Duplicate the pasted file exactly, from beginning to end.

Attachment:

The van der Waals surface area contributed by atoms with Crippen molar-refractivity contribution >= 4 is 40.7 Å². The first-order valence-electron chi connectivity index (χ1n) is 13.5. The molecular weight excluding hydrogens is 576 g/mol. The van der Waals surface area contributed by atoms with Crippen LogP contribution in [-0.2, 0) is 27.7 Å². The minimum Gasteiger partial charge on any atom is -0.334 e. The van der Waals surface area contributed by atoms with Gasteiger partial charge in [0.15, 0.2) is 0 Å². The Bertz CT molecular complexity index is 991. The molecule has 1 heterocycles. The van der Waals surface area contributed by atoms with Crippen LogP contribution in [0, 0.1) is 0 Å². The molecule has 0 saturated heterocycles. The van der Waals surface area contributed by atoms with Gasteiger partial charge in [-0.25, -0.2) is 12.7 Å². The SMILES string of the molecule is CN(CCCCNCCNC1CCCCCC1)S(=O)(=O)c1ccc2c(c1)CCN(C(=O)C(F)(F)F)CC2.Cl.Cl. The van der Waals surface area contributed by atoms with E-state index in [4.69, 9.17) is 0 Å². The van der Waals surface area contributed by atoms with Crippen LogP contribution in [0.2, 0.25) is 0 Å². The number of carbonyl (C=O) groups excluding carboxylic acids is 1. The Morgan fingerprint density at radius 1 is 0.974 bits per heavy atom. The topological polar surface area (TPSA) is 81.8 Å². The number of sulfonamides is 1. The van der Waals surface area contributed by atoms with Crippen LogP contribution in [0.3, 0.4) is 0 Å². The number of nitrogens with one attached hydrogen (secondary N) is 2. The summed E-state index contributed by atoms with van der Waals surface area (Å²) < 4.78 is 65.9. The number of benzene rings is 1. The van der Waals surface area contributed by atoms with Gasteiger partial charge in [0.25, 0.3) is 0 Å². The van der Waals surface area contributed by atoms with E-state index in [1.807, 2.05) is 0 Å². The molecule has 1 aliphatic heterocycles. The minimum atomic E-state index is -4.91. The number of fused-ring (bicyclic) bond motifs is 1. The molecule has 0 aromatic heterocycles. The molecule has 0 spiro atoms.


The van der Waals surface area contributed by atoms with Crippen molar-refractivity contribution >= 4 is 40.7 Å². The first-order valence-electron chi connectivity index (χ1n) is 13.5. The molecular weight excluding hydrogens is 576 g/mol. The van der Waals surface area contributed by atoms with Crippen LogP contribution in [-0.2, 0) is 27.7 Å². The minimum Gasteiger partial charge on any atom is -0.334 e. The van der Waals surface area contributed by atoms with Gasteiger partial charge in [0.15, 0.2) is 0 Å². The Bertz CT molecular complexity index is 991. The molecule has 1 heterocycles. The van der Waals surface area contributed by atoms with Crippen LogP contribution in [0, 0.1) is 0 Å². The molecule has 0 saturated heterocycles. The van der Waals surface area contributed by atoms with Gasteiger partial charge in [-0.25, -0.2) is 12.7 Å². The SMILES string of the molecule is CN(CCCCNCCNC1CCCCCC1)S(=O)(=O)c1ccc2c(c1)CCN(C(=O)C(F)(F)F)CC2.Cl.Cl. The van der Waals surface area contributed by atoms with E-state index in [4.69, 9.17) is 0 Å². The van der Waals surface area contributed by atoms with Crippen LogP contribution in [0.2, 0.25) is 0 Å². The number of carbonyl (C=O) groups excluding carboxylic acids is 1. The Morgan fingerprint density at radius 1 is 0.974 bits per heavy atom. The topological polar surface area (TPSA) is 81.8 Å². The number of sulfonamides is 1. The van der Waals surface area contributed by atoms with Crippen LogP contribution in [0.3, 0.4) is 0 Å². The number of nitrogens with one attached hydrogen (secondary N) is 2. The summed E-state index contributed by atoms with van der Waals surface area (Å²) < 4.78 is 65.9. The number of benzene rings is 1. The van der Waals surface area contributed by atoms with Gasteiger partial charge in [0.25, 0.3) is 0 Å². The van der Waals surface area contributed by atoms with E-state index in [1.807, 2.05) is 0 Å². The molecule has 1 aliphatic heterocycles. The minimum atomic E-state index is -4.91. The number of fused-ring (bicyclic) bond motifs is 1. The molecule has 0 aromatic heterocycles. The molecule has 0 spiro atoms.